In 2013, Facebook bought an Israeli app developer called Onavo, whose service helps consumer protect their mobile data while browsing. Now, the company has told legislators that it does not connect data from Ovavo to individual users' Facebook profiles, while acknowledging it does use Onavo data to see what people are doing in other products and improve its own products accordingly.
Congress asked Facebook about Onavo in written questioning following CEO Mark Zuckerberg's congressional testimony in April, which came in response to the Cambridge Analytica data-sharing scandal. On Monday, the company submitted hundreds of pages of answers to those questions.
Legislators wanted to know if Facebook uses traffic data collected from Onavo to "monitor the adoption or popularity of non-Facebook applications." They also asked whether Facebook has used Onavo data in deciding whether to acquire companies or develop a particular product, and whether it links Onavo traffic information to profile data from its core services, "including for analytic purposes."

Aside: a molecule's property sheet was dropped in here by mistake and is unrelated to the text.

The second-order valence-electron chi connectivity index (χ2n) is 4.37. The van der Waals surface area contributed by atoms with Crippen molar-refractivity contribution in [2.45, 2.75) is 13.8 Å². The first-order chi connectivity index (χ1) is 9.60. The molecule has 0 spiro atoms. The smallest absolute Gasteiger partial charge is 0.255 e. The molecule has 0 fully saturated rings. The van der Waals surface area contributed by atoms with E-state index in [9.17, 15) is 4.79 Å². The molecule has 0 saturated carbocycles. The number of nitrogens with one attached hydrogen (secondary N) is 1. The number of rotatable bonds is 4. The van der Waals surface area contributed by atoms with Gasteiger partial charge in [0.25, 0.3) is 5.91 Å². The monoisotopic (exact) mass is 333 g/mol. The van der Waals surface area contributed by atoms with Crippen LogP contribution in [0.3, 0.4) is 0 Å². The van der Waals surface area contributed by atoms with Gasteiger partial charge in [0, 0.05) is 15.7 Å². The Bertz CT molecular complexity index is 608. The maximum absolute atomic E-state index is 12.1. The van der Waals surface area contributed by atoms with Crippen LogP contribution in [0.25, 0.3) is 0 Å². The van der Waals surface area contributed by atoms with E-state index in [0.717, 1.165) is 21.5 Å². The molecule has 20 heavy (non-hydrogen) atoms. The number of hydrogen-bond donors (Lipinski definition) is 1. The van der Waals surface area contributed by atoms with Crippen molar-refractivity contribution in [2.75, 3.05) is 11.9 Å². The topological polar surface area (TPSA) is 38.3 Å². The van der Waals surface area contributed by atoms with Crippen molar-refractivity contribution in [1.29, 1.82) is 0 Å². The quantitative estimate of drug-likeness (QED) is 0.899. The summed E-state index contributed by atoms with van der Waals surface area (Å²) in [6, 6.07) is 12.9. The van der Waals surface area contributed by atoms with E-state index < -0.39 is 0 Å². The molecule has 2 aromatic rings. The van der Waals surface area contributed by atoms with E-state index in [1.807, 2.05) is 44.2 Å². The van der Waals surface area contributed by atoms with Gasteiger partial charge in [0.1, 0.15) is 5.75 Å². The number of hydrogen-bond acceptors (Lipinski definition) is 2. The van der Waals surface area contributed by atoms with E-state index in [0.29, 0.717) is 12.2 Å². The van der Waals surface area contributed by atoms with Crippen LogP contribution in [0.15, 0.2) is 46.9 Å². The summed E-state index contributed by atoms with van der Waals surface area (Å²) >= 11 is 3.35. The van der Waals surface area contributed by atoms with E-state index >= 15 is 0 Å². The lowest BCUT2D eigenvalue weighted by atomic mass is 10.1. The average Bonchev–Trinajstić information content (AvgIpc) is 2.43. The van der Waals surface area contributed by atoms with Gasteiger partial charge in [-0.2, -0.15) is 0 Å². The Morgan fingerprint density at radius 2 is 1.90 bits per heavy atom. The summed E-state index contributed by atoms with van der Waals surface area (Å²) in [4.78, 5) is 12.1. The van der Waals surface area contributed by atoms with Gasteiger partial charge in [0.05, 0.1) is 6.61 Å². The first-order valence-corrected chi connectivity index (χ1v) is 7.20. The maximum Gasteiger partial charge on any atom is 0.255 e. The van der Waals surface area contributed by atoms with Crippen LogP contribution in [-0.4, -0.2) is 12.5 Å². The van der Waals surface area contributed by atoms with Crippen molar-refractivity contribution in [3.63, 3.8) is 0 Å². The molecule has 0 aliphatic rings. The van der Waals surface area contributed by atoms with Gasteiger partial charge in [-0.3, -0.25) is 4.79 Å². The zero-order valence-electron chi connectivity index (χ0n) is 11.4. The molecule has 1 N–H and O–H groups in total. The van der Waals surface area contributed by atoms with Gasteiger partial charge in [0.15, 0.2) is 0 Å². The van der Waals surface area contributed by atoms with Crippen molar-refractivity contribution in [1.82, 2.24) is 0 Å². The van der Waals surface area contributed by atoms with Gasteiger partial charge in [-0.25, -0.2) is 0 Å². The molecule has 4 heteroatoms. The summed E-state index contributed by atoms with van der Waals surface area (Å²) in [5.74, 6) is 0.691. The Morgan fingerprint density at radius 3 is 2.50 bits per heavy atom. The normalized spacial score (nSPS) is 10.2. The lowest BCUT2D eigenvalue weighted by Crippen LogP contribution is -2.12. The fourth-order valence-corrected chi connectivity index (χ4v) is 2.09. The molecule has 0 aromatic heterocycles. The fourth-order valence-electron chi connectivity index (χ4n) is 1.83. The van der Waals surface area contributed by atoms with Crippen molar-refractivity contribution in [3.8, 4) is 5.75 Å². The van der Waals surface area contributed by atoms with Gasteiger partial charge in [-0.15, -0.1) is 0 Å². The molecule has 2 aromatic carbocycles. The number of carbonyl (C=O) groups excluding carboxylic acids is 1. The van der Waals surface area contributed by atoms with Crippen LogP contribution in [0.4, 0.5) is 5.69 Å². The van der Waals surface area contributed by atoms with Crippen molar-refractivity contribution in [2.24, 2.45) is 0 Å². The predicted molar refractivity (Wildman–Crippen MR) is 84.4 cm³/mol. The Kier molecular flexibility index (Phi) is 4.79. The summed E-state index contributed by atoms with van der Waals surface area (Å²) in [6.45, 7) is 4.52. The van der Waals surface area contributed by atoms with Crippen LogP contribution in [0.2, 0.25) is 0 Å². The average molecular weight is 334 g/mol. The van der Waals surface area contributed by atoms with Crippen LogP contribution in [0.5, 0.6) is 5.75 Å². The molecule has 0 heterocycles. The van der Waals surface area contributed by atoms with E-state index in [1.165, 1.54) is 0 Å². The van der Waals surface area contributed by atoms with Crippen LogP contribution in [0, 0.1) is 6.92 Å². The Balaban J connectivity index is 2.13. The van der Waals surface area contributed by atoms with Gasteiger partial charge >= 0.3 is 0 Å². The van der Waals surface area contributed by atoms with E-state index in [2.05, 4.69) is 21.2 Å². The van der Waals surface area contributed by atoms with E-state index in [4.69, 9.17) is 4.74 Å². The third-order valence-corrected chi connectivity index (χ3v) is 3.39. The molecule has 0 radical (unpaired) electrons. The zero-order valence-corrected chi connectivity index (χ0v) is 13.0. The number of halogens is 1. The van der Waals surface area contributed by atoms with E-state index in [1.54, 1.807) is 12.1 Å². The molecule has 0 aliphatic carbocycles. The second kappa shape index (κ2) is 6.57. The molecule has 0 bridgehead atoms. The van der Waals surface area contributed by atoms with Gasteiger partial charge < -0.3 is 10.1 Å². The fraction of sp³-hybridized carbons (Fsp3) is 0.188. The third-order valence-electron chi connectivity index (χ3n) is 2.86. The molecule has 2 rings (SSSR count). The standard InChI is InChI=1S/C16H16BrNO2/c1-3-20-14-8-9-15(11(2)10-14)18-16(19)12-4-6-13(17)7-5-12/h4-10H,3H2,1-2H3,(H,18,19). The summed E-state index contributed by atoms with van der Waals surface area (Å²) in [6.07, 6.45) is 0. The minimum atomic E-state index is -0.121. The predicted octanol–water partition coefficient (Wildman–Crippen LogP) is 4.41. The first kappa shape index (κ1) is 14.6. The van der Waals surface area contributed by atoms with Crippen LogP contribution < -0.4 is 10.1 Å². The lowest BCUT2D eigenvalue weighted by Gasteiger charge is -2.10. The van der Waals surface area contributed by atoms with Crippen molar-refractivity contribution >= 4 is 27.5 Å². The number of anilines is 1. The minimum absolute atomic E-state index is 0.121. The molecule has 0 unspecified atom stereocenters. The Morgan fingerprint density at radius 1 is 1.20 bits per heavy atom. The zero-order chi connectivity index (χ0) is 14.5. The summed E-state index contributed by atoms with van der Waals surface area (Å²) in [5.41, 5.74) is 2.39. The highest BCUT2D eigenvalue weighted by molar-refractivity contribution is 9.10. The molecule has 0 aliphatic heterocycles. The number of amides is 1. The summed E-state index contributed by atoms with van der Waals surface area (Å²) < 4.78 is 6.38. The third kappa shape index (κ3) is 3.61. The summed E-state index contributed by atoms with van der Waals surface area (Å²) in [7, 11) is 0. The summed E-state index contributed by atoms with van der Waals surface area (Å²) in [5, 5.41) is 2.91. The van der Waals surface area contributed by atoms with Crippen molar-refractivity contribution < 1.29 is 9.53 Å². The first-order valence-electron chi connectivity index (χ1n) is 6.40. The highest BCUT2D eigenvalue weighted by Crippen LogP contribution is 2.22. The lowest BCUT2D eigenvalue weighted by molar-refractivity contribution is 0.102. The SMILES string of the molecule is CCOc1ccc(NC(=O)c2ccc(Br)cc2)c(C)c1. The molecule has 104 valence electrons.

In its response to Congress, Facebook said it "does not use Onavo data for Facebook product uses, nor does it append any Onavo data or data about individuals' app usage to Facebook accounts."
However, while personal information isn't used, Facebook does look at Onavo's broad data sets to see what types of products are popular and how customers are using them.
The company said it tells Onavo customers on the first screen they see that the product is owned by Facebook and that Facebook uses what it learns to help improve its offerings.
"People must tap a button marked 'Accept & Continue' after seeing this information in a full-screen interstitial before they can use the app," Facebook said.
The company said that in both the iOS and Android apps, "we communicate repeatedly and up front" that Onavo is part of Facebook and what that means for how data is used.
The Wall Street Journal reported in August that Onavo data helped inform Facebook's biggest acquisition ever, its $19 billion purchase of secure messaging app WhatsApp. It also helped Facebook shape its live video strategy in response to moves by Twitter, and figure out how to revamp Instagram to compete with Snapchat, the Journal reported.
—CNBC's Arjun Kharpal contributed to this report.